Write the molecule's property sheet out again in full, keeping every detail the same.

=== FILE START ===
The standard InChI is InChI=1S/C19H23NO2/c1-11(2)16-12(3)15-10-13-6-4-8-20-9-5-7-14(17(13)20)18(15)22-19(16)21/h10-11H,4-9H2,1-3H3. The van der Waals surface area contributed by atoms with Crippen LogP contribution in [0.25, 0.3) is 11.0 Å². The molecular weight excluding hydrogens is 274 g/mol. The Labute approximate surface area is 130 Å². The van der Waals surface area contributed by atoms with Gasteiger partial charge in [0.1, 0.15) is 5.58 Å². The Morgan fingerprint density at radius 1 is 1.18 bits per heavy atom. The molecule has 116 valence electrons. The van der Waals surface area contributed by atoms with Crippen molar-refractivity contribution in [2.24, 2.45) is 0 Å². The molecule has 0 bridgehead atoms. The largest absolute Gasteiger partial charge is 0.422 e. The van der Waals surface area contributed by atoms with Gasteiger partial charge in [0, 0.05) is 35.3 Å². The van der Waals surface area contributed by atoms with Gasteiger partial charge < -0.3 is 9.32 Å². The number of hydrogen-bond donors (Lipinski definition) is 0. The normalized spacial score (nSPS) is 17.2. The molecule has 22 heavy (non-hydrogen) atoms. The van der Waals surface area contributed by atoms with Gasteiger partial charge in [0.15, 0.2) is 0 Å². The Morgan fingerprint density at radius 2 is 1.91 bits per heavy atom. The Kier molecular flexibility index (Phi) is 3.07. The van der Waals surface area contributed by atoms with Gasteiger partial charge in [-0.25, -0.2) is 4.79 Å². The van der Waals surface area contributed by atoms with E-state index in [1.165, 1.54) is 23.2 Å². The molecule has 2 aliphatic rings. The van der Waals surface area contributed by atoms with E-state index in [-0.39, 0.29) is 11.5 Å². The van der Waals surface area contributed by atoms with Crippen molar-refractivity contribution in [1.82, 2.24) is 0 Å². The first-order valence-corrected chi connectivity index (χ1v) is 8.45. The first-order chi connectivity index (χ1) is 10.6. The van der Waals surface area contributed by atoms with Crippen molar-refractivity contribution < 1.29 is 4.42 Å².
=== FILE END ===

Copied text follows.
The standard InChI is InChI=1S/C19H23NO2/c1-11(2)16-12(3)15-10-13-6-4-8-20-9-5-7-14(17(13)20)18(15)22-19(16)21/h10-11H,4-9H2,1-3H3. The van der Waals surface area contributed by atoms with Crippen LogP contribution in [0.25, 0.3) is 11.0 Å². The molecular weight excluding hydrogens is 274 g/mol. The Labute approximate surface area is 130 Å². The van der Waals surface area contributed by atoms with Gasteiger partial charge in [0.1, 0.15) is 5.58 Å². The Morgan fingerprint density at radius 1 is 1.18 bits per heavy atom. The molecule has 116 valence electrons. The van der Waals surface area contributed by atoms with Crippen molar-refractivity contribution in [2.24, 2.45) is 0 Å². The molecule has 0 bridgehead atoms. The largest absolute Gasteiger partial charge is 0.422 e. The van der Waals surface area contributed by atoms with Gasteiger partial charge in [0, 0.05) is 35.3 Å². The van der Waals surface area contributed by atoms with Gasteiger partial charge < -0.3 is 9.32 Å². The number of hydrogen-bond donors (Lipinski definition) is 0. The normalized spacial score (nSPS) is 17.2. The molecule has 22 heavy (non-hydrogen) atoms. The van der Waals surface area contributed by atoms with Gasteiger partial charge in [0.15, 0.2) is 0 Å². The Morgan fingerprint density at radius 2 is 1.91 bits per heavy atom. The Kier molecular flexibility index (Phi) is 3.07. The van der Waals surface area contributed by atoms with Gasteiger partial charge in [-0.25, -0.2) is 4.79 Å². The van der Waals surface area contributed by atoms with E-state index in [1.165, 1.54) is 23.2 Å². The molecule has 2 aliphatic rings. The van der Waals surface area contributed by atoms with E-state index in [-0.39, 0.29) is 11.5 Å². The van der Waals surface area contributed by atoms with Crippen molar-refractivity contribution in [1.82, 2.24) is 0 Å². The first-order valence-corrected chi connectivity index (χ1v) is 8.45. The first-order chi connectivity index (χ1) is 10.6. The van der Waals surface area contributed by atoms with Crippen molar-refractivity contribution < 1.29 is 4.42 Å².